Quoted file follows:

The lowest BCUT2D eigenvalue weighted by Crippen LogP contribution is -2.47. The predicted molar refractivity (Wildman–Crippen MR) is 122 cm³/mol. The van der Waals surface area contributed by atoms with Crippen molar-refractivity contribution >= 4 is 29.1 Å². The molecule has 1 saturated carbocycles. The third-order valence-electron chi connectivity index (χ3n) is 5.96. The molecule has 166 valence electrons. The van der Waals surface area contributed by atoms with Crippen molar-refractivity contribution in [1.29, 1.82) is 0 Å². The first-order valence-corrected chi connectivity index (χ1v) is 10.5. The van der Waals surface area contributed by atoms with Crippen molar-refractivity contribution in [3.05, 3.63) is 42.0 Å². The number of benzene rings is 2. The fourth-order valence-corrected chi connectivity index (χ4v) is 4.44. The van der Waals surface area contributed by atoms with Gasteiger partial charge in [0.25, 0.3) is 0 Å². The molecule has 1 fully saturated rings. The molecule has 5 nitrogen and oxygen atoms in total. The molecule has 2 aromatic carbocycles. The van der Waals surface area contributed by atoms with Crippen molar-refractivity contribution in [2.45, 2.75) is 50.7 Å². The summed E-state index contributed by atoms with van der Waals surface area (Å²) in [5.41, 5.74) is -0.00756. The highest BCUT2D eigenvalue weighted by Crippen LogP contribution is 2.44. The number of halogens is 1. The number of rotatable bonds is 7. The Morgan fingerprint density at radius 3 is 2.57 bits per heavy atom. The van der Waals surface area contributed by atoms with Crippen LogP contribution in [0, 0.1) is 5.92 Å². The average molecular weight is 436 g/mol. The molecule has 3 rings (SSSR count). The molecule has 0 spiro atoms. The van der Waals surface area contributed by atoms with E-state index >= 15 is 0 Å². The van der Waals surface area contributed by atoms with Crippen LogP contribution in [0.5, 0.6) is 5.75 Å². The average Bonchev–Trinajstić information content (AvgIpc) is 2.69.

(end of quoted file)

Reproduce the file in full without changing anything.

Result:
The lowest BCUT2D eigenvalue weighted by Crippen LogP contribution is -2.47. The predicted molar refractivity (Wildman–Crippen MR) is 122 cm³/mol. The van der Waals surface area contributed by atoms with Crippen molar-refractivity contribution >= 4 is 29.1 Å². The molecule has 1 saturated carbocycles. The third-order valence-electron chi connectivity index (χ3n) is 5.96. The molecule has 166 valence electrons. The van der Waals surface area contributed by atoms with Crippen molar-refractivity contribution in [1.29, 1.82) is 0 Å². The first-order valence-corrected chi connectivity index (χ1v) is 10.5. The van der Waals surface area contributed by atoms with Crippen molar-refractivity contribution in [3.05, 3.63) is 42.0 Å². The number of benzene rings is 2. The fourth-order valence-corrected chi connectivity index (χ4v) is 4.44. The van der Waals surface area contributed by atoms with Gasteiger partial charge in [0.25, 0.3) is 0 Å². The molecule has 1 fully saturated rings. The molecule has 5 nitrogen and oxygen atoms in total. The molecule has 2 aromatic carbocycles. The van der Waals surface area contributed by atoms with Crippen molar-refractivity contribution in [2.45, 2.75) is 50.7 Å². The summed E-state index contributed by atoms with van der Waals surface area (Å²) in [5.41, 5.74) is -0.00756. The highest BCUT2D eigenvalue weighted by Crippen LogP contribution is 2.44. The number of halogens is 1. The number of rotatable bonds is 7. The Morgan fingerprint density at radius 3 is 2.57 bits per heavy atom. The van der Waals surface area contributed by atoms with Crippen LogP contribution in [0, 0.1) is 5.92 Å². The average molecular weight is 436 g/mol. The molecule has 3 rings (SSSR count). The molecule has 0 spiro atoms. The van der Waals surface area contributed by atoms with E-state index >= 15 is 0 Å². The van der Waals surface area contributed by atoms with Crippen LogP contribution in [0.5, 0.6) is 5.75 Å². The average Bonchev–Trinajstić information content (AvgIpc) is 2.69.